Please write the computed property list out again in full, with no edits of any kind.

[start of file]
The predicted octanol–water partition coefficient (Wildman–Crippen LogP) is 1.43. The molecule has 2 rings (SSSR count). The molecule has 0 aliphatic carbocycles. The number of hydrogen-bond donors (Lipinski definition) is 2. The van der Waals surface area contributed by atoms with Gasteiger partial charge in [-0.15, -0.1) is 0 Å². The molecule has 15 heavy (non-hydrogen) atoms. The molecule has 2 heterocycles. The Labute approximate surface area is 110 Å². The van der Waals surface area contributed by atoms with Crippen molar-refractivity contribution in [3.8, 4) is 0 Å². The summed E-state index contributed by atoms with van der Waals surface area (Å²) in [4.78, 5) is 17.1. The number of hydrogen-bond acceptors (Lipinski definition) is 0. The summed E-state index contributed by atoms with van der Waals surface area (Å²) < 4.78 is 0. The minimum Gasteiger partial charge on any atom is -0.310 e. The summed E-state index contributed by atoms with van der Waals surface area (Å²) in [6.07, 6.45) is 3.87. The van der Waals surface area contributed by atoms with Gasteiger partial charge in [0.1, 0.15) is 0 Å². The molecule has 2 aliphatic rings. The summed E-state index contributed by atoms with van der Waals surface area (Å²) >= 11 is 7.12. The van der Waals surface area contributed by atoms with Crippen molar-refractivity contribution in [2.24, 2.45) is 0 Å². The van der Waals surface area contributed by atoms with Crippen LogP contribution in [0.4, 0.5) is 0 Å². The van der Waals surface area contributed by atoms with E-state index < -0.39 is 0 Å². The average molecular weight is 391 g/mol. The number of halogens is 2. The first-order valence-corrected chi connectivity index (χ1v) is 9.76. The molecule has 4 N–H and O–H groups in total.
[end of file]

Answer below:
The predicted octanol–water partition coefficient (Wildman–Crippen LogP) is 1.43. The molecule has 2 rings (SSSR count). The molecule has 0 aliphatic carbocycles. The number of hydrogen-bond donors (Lipinski definition) is 2. The van der Waals surface area contributed by atoms with Gasteiger partial charge in [-0.15, -0.1) is 0 Å². The molecule has 15 heavy (non-hydrogen) atoms. The molecule has 2 heterocycles. The Labute approximate surface area is 110 Å². The van der Waals surface area contributed by atoms with Crippen molar-refractivity contribution in [3.8, 4) is 0 Å². The summed E-state index contributed by atoms with van der Waals surface area (Å²) in [4.78, 5) is 17.1. The number of hydrogen-bond acceptors (Lipinski definition) is 0. The summed E-state index contributed by atoms with van der Waals surface area (Å²) < 4.78 is 0. The minimum Gasteiger partial charge on any atom is -0.310 e. The summed E-state index contributed by atoms with van der Waals surface area (Å²) in [6.07, 6.45) is 3.87. The van der Waals surface area contributed by atoms with Gasteiger partial charge in [0.1, 0.15) is 0 Å². The molecule has 2 aliphatic rings. The summed E-state index contributed by atoms with van der Waals surface area (Å²) >= 11 is 7.12. The van der Waals surface area contributed by atoms with Crippen molar-refractivity contribution in [2.24, 2.45) is 0 Å². The van der Waals surface area contributed by atoms with Crippen LogP contribution in [0.4, 0.5) is 0 Å². The van der Waals surface area contributed by atoms with E-state index < -0.39 is 0 Å². The average molecular weight is 391 g/mol. The number of halogens is 2. The first-order valence-corrected chi connectivity index (χ1v) is 9.76. The molecule has 4 N–H and O–H groups in total.